How far would you go to track down the the scariest movie ever made? Well, you'll have the chance to find out next year in indie developer José María Meléndez's upcoming point-and-click pixel art adventure, Nightmare Frames.
Players control a writer named Alan Goldberg, whose career has stalled ever since his first film script earned him an Academy Award nomination in 1979. Now stuck making "slasher B-movies," Alan seeks help from "The Fairy Godmother," who is no kindly mythical enchantress but rather Helen Westmore, a "multimillionaire who does as she pleases in Hollywood: whether it's raising some actor's career, saving endangered studios or granting virtually any wishes." The catch is, she always asks something in exchange. For Alan, that means finding the lost final film of Edward Keller, "director of the best horror movie of all time."
The first commercial game by Meléndez, who previously worked as writer and designer for Alcachofa Soft on The Abbey before releasing a pair of freeware adventures (Urban Witch Story and Billy Masters Was Right) under the studio name Postmodern Adventures, Nightmare Frames is a traditional third-person point-and-click adventure that sends players through a variety of pixel art environments from "Hollywood of the eighties to a small haunted town." If the protagonist is to revive his flagging career, he must follow in the footsteps of Keller "through TV studios, special effects workshops, Z movie production companies and even dangerous cults." Eventually he'll end up in Serena, a small town with a tragic past where "strange phenomena are taking place, which may be related to the movie he is looking for."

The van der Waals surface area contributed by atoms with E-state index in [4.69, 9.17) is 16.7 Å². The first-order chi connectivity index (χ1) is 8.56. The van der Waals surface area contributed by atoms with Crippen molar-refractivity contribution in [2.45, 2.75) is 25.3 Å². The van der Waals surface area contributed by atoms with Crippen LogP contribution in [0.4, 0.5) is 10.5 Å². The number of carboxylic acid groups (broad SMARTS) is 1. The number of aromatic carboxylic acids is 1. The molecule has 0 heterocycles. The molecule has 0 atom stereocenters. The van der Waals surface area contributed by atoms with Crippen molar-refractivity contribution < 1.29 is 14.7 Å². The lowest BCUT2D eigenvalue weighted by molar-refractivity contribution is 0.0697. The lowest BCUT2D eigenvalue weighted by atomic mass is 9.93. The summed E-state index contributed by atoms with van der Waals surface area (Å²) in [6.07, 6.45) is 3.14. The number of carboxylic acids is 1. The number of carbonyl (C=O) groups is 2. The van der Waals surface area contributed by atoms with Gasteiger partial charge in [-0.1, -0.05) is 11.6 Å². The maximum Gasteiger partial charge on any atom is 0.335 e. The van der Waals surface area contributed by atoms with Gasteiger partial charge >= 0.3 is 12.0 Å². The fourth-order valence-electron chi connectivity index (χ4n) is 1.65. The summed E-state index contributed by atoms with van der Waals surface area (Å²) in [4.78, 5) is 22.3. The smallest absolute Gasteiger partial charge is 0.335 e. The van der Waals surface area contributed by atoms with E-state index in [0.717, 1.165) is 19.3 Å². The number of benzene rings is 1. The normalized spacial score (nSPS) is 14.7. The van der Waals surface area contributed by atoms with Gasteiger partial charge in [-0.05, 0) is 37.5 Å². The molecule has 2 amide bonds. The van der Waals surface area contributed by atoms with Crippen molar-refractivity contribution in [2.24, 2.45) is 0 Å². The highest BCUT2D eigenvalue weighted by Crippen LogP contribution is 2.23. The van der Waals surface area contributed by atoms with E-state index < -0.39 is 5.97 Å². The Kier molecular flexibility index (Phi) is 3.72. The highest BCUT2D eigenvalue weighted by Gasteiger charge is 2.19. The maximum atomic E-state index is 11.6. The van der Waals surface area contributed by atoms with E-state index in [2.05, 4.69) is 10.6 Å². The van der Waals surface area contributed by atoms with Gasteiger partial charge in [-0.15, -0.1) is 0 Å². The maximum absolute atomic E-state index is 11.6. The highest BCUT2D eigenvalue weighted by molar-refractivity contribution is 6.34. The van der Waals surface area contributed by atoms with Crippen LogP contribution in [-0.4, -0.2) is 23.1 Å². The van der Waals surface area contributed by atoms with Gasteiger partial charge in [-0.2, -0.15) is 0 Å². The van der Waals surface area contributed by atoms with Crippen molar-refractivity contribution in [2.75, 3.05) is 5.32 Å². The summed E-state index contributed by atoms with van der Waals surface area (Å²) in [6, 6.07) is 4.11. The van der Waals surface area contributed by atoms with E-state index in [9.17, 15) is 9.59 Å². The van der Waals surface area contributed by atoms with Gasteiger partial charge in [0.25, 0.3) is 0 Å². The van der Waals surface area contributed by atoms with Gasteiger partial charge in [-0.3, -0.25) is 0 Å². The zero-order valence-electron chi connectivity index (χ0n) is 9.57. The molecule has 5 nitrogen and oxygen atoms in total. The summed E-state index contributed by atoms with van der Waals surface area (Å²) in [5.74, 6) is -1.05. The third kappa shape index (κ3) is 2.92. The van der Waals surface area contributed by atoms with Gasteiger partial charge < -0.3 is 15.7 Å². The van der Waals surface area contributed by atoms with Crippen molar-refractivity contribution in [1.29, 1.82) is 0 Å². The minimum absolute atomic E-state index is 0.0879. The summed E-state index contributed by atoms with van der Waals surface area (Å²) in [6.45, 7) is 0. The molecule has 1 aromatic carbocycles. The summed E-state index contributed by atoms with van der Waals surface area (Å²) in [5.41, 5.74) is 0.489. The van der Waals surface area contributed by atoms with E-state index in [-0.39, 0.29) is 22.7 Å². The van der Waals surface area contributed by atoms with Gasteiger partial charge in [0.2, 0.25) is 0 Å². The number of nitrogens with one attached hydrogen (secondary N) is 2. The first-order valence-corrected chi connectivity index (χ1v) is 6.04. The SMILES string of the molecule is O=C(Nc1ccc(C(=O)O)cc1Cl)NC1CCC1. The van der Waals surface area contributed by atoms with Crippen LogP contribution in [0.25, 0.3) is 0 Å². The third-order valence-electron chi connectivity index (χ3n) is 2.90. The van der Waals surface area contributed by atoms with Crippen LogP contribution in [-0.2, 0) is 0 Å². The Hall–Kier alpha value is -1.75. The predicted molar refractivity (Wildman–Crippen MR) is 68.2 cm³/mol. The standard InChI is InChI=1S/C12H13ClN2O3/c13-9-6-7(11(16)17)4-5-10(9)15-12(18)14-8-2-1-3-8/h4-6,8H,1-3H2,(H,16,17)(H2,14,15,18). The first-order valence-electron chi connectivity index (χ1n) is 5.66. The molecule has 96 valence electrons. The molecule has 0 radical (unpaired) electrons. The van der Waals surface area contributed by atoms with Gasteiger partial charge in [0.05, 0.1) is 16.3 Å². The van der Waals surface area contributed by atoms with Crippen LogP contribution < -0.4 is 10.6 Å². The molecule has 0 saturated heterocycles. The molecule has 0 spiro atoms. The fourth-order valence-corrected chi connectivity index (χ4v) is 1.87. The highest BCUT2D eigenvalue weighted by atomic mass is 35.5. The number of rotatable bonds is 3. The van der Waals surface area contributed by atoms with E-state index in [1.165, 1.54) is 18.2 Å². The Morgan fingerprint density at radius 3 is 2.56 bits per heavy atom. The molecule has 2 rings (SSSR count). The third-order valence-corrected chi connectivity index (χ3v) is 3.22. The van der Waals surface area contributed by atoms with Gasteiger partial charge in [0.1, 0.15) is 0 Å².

There is no firm release date at this point, but we could be seeing Nightmare Frames launched for Windows PC sometime before the end of 2021.